hiking in the Dolomites

I'm interested in hiking the Northern Dolomites next September. I traveled to this area before: flew into Milan and rented a car. I do not want to rent a car again ( due to mysterious traffic tickets showng up months later!!), so I am requesting information on what city would be best to fly into and what kind of train/bus connections would get me to Ortisei. Or is there some other town that would make a good "base camp?" I want to do a multi-day hike and stay in refugios as well as stay in a cute village where there are great day hikes around.

Posted by Lola
Seattle, WA
5444 posts

Hi Karen-it is a great area for hiking. We ae going back for the third time this September. Ortisei would make a great base, or you could try a smaller village (Santa Cristina), or stay up on Alpe di Siusi. That is actually the starting point for a nice 3-day 2-night walk, up to Rifugio Blozano and then on to the next (whose name I forget but it is easy to see on a map). You could also bas in the next valley over, Val Badia, in Colfosco, but it is a bit harder to get to. Another good multi-day hike is the circuit around Sasso Lungo and Sasso Piatto. There are several rifugios to choose from on this circuit. You can reach one starting point by cablecar from Ortisei, or by bus to Saltria from Compatsch up on alpe di Siusi. AS far as flying, the closest airport is Verona. The train line goes directly from there up to Bolzano, where you catch the bus to Castelrotto and on to Ortisei (or to Siusi for the cablecar up to Alpe di Siusi). I know British Airways flies into Verona; I am sure there are others. If Verona doesn't work, you could fly into Venice or Milan, and take the train from any of these to to Verona and up to Bolzano. Or fly into Munich and take the train south to bolzano (May be a change at Innsbruck). I have in the past looked into flights into Innsbruck, but they seem to be more in the winter. But maybe that was just British Airways.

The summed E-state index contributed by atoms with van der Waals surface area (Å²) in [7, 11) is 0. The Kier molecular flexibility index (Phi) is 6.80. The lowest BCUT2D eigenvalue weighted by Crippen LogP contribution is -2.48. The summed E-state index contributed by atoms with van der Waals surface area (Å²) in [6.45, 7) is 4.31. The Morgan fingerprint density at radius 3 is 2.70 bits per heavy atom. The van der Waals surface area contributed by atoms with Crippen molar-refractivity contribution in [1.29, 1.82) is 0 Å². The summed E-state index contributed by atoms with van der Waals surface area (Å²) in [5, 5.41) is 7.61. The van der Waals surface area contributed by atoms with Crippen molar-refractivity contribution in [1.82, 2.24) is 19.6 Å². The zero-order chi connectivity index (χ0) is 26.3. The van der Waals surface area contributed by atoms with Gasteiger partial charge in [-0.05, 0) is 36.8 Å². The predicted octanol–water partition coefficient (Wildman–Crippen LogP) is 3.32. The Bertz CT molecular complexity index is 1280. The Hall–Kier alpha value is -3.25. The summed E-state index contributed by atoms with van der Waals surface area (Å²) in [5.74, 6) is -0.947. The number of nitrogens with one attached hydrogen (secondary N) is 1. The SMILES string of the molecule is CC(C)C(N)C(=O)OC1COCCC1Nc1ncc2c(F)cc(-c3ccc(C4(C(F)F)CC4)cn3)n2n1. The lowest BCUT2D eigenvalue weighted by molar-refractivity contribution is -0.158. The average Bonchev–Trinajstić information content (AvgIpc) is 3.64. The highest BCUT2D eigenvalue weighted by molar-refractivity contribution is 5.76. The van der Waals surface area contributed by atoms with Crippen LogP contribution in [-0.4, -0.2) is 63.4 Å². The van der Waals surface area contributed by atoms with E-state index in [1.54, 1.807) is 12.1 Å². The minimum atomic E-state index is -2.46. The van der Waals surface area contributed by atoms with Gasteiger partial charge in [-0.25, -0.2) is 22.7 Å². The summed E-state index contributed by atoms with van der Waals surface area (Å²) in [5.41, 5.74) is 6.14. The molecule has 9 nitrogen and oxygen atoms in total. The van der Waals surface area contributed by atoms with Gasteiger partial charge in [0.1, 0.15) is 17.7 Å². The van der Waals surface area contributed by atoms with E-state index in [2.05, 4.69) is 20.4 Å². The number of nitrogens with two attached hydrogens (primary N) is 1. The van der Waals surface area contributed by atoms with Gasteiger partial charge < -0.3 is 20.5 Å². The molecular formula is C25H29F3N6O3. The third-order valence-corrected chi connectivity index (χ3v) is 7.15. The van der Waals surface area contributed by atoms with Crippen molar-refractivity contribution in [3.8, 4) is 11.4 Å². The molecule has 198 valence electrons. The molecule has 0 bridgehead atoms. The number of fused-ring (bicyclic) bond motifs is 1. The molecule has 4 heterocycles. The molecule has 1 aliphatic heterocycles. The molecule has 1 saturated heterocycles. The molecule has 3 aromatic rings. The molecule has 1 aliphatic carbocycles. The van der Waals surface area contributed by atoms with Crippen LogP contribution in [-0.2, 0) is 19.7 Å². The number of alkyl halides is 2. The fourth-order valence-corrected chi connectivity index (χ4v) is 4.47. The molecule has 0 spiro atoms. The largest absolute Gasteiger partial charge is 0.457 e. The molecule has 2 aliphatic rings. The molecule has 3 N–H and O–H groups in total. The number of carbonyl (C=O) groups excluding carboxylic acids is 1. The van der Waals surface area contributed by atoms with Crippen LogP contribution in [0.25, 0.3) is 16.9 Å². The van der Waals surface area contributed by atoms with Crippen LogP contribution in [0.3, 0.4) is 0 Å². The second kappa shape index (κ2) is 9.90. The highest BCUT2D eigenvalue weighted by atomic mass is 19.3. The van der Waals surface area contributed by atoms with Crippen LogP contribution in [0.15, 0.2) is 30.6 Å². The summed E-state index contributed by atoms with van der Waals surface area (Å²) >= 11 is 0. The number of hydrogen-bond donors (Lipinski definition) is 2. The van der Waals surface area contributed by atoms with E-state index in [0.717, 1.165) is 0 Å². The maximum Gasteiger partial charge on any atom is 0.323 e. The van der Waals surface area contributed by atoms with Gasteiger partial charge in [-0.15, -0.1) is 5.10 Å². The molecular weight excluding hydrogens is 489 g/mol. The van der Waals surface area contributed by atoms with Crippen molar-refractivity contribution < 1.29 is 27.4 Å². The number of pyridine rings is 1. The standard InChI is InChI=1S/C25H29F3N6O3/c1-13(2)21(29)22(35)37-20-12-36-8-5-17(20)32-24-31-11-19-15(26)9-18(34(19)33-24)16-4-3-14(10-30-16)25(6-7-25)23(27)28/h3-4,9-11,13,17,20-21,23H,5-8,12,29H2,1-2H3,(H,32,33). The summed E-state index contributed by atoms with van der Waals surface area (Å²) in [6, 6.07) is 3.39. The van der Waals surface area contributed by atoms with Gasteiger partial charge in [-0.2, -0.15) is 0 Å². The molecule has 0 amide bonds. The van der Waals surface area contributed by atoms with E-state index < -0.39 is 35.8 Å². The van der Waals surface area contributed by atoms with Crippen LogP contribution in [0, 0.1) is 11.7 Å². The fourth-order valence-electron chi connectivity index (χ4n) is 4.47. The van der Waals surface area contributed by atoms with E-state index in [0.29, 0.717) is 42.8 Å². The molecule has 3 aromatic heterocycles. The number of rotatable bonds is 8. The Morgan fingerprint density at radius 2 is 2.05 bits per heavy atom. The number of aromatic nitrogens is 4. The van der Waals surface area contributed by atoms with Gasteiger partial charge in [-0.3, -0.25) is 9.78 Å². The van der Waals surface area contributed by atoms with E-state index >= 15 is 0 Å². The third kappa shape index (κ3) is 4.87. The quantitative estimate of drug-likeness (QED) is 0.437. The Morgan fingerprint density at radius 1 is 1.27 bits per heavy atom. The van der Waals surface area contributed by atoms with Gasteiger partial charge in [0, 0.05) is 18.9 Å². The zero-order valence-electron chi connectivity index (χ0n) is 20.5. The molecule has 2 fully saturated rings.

Posted by Roberto
Fremont, CA, USA
3310 posts

I symphatize with you for the mysterious fines, but a rental car would be useful to visit the Dolomites. Val Gardena, Val Di Fiemme, Val di FAssa are all good valleys. The closest airports are Verona, Venice, Milano (in order of distance). Verona is well served by Lufthansa. Venezia and Milano are well served by everybody. If you want to minimize the rental car for fear of fines, you could travel by train to Bolzano and rent from there. There are several car rental offices in Bolzano (all the major ones) and Maggiore has an office near the station.

Posted by Karen
Elizabethtown, PA
29 posts

Thanks for your information. Here's another question: do you use trail maps, guide books, or rely on the local signage? Recommendations?

Posted by Laurel
Rome, Italy
2197 posts

I use a combination of resources for hiking. There are many good hiling guidebooks on Amazon.com so get one or two for research before you go. Highlight the walks that interest you. Then when you are in-country, consult with the locals. Signage is good in the Alpi di Siusi.

Posted by Tom
Hüttenfeld, Hessen, Germany
9094 posts

"Thanks for your information. Here's another question: do you use trail maps, guide books, or rely on the local signage?" I can't comment on the Dolomites specifically because I haven't hiked there, but I have hiked extensively in the Bavaria, Austrian, Swiss and Ortler (near the Dolomites in Italy) Alps. l use various combinations of the above. I consult a hiking guidebook to select a route, because they usually provide information on the estimated duration and the grades of the inclines. I have generally found most major trails well enough marked that you don't really need a map. However, I still like to have a topographical map of my hiking route because they provide information on the names of nearby peaks, towns, the locations of moutain restaurants, lifts, springs, waterfalls, etc. None of this information is usually vital to the hike, but it's nice to know the details when curiosity strikes.